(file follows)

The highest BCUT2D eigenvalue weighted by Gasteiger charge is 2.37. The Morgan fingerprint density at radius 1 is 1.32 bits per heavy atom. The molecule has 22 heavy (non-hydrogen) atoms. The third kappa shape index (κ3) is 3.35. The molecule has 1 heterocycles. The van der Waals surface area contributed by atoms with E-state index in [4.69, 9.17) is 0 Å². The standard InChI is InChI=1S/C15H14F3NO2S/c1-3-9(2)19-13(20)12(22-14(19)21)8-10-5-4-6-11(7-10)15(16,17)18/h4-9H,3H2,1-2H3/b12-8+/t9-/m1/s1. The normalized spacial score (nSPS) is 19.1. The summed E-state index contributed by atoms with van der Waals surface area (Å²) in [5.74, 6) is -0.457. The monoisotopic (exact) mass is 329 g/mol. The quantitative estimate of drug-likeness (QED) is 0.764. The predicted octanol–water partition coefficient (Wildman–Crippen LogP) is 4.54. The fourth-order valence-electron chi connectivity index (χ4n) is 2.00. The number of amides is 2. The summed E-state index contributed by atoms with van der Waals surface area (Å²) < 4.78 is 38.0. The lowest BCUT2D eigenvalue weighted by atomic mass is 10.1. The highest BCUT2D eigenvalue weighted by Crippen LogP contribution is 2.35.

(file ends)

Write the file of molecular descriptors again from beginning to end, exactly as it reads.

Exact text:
The highest BCUT2D eigenvalue weighted by Gasteiger charge is 2.37. The Morgan fingerprint density at radius 1 is 1.32 bits per heavy atom. The molecule has 22 heavy (non-hydrogen) atoms. The third kappa shape index (κ3) is 3.35. The molecule has 1 heterocycles. The van der Waals surface area contributed by atoms with E-state index in [4.69, 9.17) is 0 Å². The standard InChI is InChI=1S/C15H14F3NO2S/c1-3-9(2)19-13(20)12(22-14(19)21)8-10-5-4-6-11(7-10)15(16,17)18/h4-9H,3H2,1-2H3/b12-8+/t9-/m1/s1. The normalized spacial score (nSPS) is 19.1. The summed E-state index contributed by atoms with van der Waals surface area (Å²) in [5.74, 6) is -0.457. The monoisotopic (exact) mass is 329 g/mol. The quantitative estimate of drug-likeness (QED) is 0.764. The predicted octanol–water partition coefficient (Wildman–Crippen LogP) is 4.54. The fourth-order valence-electron chi connectivity index (χ4n) is 2.00. The number of amides is 2. The summed E-state index contributed by atoms with van der Waals surface area (Å²) < 4.78 is 38.0. The lowest BCUT2D eigenvalue weighted by atomic mass is 10.1. The highest BCUT2D eigenvalue weighted by Crippen LogP contribution is 2.35.